Then you should have some statistics to back this up, yes?

I don't think washing eggs before you crack them at home makes the least bit of difference here in the United States. If it makes you feel better then by all means keep doing so but it is certainly not in any way necessary.
posted by Justinian at 7:32 PM on February 22, 2009 [2 favorites]


My grandfather, a biochemist, wipes his eggs down with Windex before cracking them. He's 89 and has never had salmonella. YMMV.

In any case, these behaviors seem relatively benign. Unless you absolutely *can't* eat eggs without going through this process (which might suggest OCD), I think you're fine.
posted by charmcityblues at 8:04 PM on February 22, 2009


You could play it safe and boil them...
posted by christhelongtimelurker at 8:17 PM on February 22, 2009


I'm really curious what this "protective coating" is that everyone is talking about. The only coating I've ever seen on a fresh egg is chicken shit, and you better believe we washed those right away.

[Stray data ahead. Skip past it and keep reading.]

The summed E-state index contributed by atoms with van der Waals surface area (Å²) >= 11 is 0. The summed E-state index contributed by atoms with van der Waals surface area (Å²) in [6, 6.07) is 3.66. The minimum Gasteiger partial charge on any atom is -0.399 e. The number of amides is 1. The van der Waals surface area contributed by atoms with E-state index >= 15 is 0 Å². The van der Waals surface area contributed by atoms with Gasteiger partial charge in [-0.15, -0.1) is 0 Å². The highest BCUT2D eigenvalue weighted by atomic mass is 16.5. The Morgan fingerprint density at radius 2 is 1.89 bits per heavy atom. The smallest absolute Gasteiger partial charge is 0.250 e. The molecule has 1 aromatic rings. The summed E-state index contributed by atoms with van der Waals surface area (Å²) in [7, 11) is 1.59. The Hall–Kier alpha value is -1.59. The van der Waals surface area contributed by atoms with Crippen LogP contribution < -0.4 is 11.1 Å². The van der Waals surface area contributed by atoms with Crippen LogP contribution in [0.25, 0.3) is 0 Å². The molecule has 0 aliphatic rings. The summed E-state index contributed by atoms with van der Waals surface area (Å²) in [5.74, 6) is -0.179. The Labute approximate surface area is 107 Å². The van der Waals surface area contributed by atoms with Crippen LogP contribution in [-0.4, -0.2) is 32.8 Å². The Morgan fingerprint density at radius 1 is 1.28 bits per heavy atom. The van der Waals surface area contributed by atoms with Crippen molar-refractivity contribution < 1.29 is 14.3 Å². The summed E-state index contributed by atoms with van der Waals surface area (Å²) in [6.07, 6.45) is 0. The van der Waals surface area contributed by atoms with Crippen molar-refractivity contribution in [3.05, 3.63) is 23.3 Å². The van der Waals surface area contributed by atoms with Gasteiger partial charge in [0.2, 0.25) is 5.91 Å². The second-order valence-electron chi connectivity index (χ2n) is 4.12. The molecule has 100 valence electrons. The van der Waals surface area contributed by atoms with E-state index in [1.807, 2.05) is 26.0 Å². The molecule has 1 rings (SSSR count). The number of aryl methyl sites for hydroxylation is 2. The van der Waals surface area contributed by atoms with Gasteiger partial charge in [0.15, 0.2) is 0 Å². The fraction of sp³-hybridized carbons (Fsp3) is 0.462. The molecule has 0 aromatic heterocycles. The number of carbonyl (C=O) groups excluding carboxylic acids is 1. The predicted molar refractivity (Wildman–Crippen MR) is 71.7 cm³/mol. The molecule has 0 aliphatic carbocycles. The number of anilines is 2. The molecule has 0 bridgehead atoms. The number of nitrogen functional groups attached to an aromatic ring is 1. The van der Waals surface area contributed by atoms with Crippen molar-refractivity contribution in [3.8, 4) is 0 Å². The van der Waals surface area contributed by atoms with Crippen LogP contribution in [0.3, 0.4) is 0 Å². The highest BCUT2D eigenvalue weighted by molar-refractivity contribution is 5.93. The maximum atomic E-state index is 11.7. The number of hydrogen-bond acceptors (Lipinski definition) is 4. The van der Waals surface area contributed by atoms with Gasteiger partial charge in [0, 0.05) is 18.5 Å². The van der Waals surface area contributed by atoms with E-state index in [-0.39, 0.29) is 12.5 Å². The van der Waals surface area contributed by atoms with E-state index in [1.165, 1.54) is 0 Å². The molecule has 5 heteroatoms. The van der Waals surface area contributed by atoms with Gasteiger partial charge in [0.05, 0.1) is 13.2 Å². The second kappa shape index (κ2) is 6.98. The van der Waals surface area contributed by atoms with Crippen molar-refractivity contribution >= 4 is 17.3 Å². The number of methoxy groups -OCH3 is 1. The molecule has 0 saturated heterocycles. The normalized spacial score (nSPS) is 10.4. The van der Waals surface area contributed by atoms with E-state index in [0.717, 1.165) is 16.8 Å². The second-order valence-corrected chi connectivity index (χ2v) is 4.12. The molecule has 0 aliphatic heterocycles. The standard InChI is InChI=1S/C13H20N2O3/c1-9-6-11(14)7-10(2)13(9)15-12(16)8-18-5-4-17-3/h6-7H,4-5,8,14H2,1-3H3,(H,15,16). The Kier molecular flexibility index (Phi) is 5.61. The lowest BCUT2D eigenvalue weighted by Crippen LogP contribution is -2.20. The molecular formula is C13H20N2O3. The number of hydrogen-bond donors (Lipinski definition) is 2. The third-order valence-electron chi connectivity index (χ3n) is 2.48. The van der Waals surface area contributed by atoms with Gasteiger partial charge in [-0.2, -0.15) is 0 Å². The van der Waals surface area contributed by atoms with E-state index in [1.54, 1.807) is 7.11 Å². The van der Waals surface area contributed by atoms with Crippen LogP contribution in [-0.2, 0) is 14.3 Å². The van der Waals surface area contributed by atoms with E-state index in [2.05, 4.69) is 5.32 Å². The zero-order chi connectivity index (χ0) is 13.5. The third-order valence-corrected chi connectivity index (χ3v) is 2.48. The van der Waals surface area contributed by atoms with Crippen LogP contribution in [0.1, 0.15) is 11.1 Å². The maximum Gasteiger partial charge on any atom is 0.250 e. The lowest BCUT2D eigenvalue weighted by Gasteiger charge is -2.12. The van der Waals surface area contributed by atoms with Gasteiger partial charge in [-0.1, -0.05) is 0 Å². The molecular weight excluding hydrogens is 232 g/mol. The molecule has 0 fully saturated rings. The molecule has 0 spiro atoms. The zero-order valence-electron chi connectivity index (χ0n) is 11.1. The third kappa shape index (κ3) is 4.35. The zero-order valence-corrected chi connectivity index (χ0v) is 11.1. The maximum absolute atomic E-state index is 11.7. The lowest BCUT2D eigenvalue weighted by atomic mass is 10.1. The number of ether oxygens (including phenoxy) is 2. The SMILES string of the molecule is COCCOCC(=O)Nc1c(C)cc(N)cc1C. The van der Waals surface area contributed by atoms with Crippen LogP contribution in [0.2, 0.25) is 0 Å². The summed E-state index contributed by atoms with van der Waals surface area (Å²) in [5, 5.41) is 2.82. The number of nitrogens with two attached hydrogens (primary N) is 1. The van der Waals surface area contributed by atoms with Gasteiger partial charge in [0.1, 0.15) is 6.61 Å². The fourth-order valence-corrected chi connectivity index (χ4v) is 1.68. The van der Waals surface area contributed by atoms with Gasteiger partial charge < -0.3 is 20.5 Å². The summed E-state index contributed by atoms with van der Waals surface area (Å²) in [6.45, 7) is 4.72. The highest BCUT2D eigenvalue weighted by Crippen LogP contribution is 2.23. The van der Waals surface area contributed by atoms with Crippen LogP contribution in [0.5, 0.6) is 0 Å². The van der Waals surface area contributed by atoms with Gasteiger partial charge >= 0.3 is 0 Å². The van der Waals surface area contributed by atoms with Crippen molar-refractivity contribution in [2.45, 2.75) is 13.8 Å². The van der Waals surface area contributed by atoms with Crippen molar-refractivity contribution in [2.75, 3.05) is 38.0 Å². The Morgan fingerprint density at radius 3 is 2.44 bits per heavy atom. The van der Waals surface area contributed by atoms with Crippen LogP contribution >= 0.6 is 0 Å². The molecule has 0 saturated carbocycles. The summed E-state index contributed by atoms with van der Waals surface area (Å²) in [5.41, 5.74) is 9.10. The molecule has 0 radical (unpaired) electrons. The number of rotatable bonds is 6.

posted by The Light Fantastic at 9:55 PM on February 22, 2009 [1 favorite]


The Light Fantastic--the "protective coating" is referred to as a cuticle. My understanding is that it's a clear coating that's produced by the same gland that produces the eggshell. The cuticle functions to somewhat seal the pores of the eggshell, which reduces the likelyhood that bacteria will enter the egg. That cuticle is removed when the eggs are washed.

If you want more information on the cuticle, I've just found this book [Google Books link] that covers the subject in a great deal of depth. (Warning: There are a few pages missing. That said, the book sells for $255, so I'll deal with a few missing pages.)